A disparaging response, indicating that something previously said was predictable, repetitive or tedious.
This phrase is a modern-day equivalent of 'blah, blah, blah' (which is early 20th century). It is American an emerged during or just after the Second World War. It was preceded by various alternative forms - 'yatata, yatata', 'yaddega, yaddega' etc. The earliest of these that I have found is from an advertisement in an August 1948 edition of the Long Beach Independent:
"Yatata ... yatata ... the talk is all about Chatterbox, Knox's own little Tomboy Cap with the young, young come-on look!"
All of those versions, and including 'yada yada', probably took the lead from existing words meaning incessant talk - yatter, jabber, chatter.
'Yada yada' itself is first found in the 1970s. Dory Previn released the album Mythical Kings and Iguanas in March 1971, which included the song Yada Yada La Scala:
Yada yada La Scala
yada yada yada yada yada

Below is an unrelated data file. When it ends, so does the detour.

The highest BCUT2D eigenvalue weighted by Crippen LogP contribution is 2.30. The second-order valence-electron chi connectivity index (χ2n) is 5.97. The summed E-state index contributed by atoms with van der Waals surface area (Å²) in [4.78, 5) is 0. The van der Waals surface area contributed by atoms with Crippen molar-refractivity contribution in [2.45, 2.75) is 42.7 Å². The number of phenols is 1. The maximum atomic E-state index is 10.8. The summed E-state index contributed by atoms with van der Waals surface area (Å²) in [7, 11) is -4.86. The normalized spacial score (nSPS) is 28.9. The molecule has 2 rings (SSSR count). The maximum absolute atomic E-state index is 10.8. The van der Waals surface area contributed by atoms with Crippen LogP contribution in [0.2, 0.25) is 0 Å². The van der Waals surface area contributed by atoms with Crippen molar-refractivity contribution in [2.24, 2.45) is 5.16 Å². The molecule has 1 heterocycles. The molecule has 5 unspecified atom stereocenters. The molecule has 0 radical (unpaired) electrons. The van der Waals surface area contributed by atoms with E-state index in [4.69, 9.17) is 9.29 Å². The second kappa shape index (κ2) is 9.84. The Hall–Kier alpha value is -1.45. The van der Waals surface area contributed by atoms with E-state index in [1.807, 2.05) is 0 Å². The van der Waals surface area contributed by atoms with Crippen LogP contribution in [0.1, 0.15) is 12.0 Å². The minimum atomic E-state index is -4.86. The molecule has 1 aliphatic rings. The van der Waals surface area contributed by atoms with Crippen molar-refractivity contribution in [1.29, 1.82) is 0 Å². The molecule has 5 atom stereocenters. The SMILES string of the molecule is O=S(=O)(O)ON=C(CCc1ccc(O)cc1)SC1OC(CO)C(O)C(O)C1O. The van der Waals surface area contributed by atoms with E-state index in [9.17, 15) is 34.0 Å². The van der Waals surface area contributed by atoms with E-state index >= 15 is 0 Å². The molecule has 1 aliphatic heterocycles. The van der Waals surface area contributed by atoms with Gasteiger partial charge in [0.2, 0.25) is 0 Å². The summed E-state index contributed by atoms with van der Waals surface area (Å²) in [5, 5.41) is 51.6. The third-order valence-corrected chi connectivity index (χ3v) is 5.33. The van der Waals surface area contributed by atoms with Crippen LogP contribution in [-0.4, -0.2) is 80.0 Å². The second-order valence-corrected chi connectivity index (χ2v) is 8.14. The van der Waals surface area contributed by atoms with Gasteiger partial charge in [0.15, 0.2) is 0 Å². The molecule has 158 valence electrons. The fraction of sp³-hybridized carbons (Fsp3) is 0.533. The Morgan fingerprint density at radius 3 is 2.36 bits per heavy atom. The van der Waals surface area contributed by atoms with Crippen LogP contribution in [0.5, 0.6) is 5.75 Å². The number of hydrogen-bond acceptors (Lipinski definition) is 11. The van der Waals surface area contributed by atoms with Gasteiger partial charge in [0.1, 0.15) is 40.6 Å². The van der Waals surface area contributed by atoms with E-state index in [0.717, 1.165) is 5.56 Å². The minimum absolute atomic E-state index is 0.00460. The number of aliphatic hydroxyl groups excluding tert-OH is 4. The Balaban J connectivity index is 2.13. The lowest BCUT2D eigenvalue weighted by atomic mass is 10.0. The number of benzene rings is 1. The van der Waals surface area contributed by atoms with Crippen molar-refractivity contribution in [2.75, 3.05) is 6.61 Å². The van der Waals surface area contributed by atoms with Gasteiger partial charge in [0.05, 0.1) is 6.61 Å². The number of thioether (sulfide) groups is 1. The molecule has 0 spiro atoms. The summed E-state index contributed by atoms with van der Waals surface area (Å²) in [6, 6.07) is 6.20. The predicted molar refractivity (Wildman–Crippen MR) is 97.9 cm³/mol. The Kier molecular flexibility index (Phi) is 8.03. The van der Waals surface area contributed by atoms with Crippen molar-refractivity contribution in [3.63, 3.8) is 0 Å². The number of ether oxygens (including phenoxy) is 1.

Let’s stop talking talking talking
wasting precious time
Just a lot of empty noise
that isn’t worth a dime
Words of wonder
words of whether
should we shouldn’t we
Yada yada yada yada yada
Lenny Bruce used something very like it in the 1960s in his Essential Lenny Bruce, 1967:
"They're no good, the lot of them - ‘Yaddeyahdah’ - They're animals!"
In the 21st century the place you are most likely to come across it is when installing software; for example, the millions who have installed the Google Toolbar will have seen (although probably not read any further than) the instructions - "Please read this carefully - It's not just the usual yada yada."
See other reduplicated phrases.